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We won't make the same mistakes next generation, says EA
August 30, 2012 | By Mike Rose

August 30, 2012 | By Mike Rose
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    33 comments
More: Console/PC, Business/Marketing, Video



"Frankly, we made a couple of mistakes in how we built our technology that was going to build all these games."
- Frank Gibeau, head of labels at Electronic Arts admits that the company had a rather rocky start at the beginning of the current console generation.

However, Gibeau says that he has pinned the problems down to one point in particular - technology. The company didn't have a powerful enough game engine in place to properly take its games to the necessary level, he says in the Bloomberg interview. With its proprietary Frostbite engine, EA is making sure this doesn't happen again.

"[Frostbite] is tailor made for next-gen hardware, so we're in really good shape from a technology standpoint, which is where we had our misstep last time," he notes.

A rich and broad set of intellectual properties is also something EA was missing at the start of the current console cycle, says Gibeau, and again, this is something that the company is looking to rectify come the next generation.

"We've already started three to five IPs that we're going to launch in those first 24 months of the next generation," he says. "EA Sports is there with all of its power, and you also see some really big brands like Battlefield coming out."


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Comments


Rob Wright
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Um....does ANYONE here think EA's biggest problem was graphics? Hello? Crysis? What about Mass Effect or Dead Space or freakin Medal of Honor for that matter? I have a hard time accepting that EA's problem was visual in nature. Did Spore underperform because it didn't have a next-gen graphics engine? Come on, seriously....

Raymond Ortgiesen
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It's true that he might be referring more to the in house toolsets they're using. Having an incredibly inefficient back end is going to slow down iteration on those titles. You're essentially right though, to say that all of EA's problems boil down to technology is disingenuous of Gibeau.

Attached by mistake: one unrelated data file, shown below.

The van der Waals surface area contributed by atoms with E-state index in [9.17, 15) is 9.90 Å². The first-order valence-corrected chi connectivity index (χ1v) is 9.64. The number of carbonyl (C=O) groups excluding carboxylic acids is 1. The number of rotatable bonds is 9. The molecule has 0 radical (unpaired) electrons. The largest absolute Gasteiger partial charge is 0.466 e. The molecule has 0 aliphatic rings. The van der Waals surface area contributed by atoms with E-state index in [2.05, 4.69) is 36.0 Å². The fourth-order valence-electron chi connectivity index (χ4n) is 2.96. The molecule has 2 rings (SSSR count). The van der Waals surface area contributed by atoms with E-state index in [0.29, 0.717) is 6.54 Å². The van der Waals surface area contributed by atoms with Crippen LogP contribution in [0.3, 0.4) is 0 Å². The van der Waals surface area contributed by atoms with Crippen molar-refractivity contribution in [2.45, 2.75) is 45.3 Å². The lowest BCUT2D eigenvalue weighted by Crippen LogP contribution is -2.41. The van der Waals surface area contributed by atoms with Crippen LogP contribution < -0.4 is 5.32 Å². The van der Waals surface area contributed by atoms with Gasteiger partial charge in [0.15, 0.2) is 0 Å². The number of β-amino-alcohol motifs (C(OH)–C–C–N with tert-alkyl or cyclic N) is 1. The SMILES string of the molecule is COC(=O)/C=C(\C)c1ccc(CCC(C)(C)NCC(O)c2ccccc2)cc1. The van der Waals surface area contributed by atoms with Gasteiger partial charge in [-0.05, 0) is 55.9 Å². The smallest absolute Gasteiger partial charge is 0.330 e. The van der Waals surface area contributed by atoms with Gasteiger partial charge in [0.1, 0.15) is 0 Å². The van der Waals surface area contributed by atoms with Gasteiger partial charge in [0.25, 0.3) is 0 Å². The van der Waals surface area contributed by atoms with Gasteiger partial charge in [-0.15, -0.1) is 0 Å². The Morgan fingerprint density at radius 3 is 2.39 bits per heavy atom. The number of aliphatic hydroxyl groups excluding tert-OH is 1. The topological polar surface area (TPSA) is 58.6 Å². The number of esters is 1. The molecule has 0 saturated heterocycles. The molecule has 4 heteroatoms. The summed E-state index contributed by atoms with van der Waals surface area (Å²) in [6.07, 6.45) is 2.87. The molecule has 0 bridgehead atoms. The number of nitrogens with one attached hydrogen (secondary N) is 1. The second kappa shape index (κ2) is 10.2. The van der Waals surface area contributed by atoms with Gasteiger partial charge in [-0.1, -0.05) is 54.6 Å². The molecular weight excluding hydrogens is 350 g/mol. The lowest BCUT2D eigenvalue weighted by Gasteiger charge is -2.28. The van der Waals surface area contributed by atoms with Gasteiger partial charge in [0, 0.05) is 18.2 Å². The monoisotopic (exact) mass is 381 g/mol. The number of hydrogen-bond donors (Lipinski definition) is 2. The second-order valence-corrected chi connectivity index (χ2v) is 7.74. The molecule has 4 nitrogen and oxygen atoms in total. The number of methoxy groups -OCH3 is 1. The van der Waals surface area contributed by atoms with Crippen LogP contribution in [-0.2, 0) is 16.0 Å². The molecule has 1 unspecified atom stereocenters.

Eric Peters
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Did you read the story at all? He was talking about the graphics and the whole engine behind them in their current gen launch titles and the titles that followed closely after. And yes they did have a big problem with graphics. Most of their titles at the start of this gen were nothing more than high res versions of Xbox 1 games. They bumped up the poly counts by a decent amount, but that's it. There was nothing that really "wowed" anyone at launch, nor in the months or even the first year or two that followed. None of the games you mention came out in that time frame, and in fact, where 2nd or 3rd gen games, and in Crysis's case, it's not even a EA game, it's a 3rd party title that was only PUBLISHED by EA......

There is no doubt EA was slow out of the gate visually this gen, anyone has to do is compare screen shots of it's games to other devs at the time, or hell to xbox 1 games to see this. But that of course was not their only problem, nor their biggest. At others have stated, their biggest issues were from gameplay and innovation, not in graphics. The fact that the CEO is listing graphics and underpowered engines as one of their main "mistakes" from this gen only serves to show how out of touch they are as a company and how little seems will change with the next-gen as far as EA goes...

Rob Wright
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@Anthony